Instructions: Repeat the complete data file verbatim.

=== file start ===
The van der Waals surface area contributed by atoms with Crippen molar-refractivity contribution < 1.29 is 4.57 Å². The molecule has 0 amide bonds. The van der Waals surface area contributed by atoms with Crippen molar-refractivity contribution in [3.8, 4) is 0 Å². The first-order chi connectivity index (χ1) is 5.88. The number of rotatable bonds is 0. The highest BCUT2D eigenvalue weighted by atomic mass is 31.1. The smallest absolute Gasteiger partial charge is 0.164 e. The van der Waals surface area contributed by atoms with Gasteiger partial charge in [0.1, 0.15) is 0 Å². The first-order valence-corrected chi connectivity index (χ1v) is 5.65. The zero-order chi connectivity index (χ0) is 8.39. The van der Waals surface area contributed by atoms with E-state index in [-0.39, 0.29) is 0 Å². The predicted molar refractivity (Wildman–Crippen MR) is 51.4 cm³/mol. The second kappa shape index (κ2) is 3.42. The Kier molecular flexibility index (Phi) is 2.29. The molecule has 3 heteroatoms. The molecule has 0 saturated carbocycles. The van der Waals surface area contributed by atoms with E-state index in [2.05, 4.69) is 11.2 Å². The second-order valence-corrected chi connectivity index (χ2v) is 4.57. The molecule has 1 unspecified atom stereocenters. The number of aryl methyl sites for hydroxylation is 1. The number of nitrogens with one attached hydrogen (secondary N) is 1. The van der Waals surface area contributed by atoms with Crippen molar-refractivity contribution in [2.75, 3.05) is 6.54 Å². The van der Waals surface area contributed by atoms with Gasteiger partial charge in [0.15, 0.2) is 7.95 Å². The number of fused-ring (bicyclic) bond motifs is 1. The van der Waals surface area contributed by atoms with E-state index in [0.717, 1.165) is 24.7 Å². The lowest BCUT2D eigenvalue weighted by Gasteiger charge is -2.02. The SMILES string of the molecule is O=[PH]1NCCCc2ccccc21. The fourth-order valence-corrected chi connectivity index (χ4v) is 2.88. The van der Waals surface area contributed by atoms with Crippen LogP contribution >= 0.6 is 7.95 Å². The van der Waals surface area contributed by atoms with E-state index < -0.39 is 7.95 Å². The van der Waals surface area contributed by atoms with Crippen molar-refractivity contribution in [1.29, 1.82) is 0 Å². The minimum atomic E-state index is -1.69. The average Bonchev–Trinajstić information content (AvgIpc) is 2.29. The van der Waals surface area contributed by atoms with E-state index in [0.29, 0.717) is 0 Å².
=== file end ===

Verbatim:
The van der Waals surface area contributed by atoms with Crippen molar-refractivity contribution < 1.29 is 4.57 Å². The molecule has 0 amide bonds. The van der Waals surface area contributed by atoms with Crippen molar-refractivity contribution in [3.8, 4) is 0 Å². The first-order chi connectivity index (χ1) is 5.88. The number of rotatable bonds is 0. The highest BCUT2D eigenvalue weighted by atomic mass is 31.1. The smallest absolute Gasteiger partial charge is 0.164 e. The van der Waals surface area contributed by atoms with Gasteiger partial charge in [0.1, 0.15) is 0 Å². The first-order valence-corrected chi connectivity index (χ1v) is 5.65. The zero-order chi connectivity index (χ0) is 8.39. The van der Waals surface area contributed by atoms with E-state index in [-0.39, 0.29) is 0 Å². The predicted molar refractivity (Wildman–Crippen MR) is 51.4 cm³/mol. The second kappa shape index (κ2) is 3.42. The Kier molecular flexibility index (Phi) is 2.29. The molecule has 3 heteroatoms. The molecule has 0 saturated carbocycles. The van der Waals surface area contributed by atoms with E-state index in [2.05, 4.69) is 11.2 Å². The second-order valence-corrected chi connectivity index (χ2v) is 4.57. The molecule has 1 unspecified atom stereocenters. The number of aryl methyl sites for hydroxylation is 1. The number of nitrogens with one attached hydrogen (secondary N) is 1. The van der Waals surface area contributed by atoms with Crippen molar-refractivity contribution in [2.75, 3.05) is 6.54 Å². The van der Waals surface area contributed by atoms with Gasteiger partial charge in [0.15, 0.2) is 7.95 Å². The number of fused-ring (bicyclic) bond motifs is 1. The van der Waals surface area contributed by atoms with E-state index in [0.717, 1.165) is 24.7 Å². The lowest BCUT2D eigenvalue weighted by Gasteiger charge is -2.02. The SMILES string of the molecule is O=[PH]1NCCCc2ccccc21. The fourth-order valence-corrected chi connectivity index (χ4v) is 2.88. The van der Waals surface area contributed by atoms with Crippen LogP contribution >= 0.6 is 7.95 Å². The van der Waals surface area contributed by atoms with E-state index < -0.39 is 7.95 Å². The van der Waals surface area contributed by atoms with Crippen molar-refractivity contribution in [1.29, 1.82) is 0 Å². The minimum atomic E-state index is -1.69. The average Bonchev–Trinajstić information content (AvgIpc) is 2.29. The van der Waals surface area contributed by atoms with E-state index in [0.29, 0.717) is 0 Å².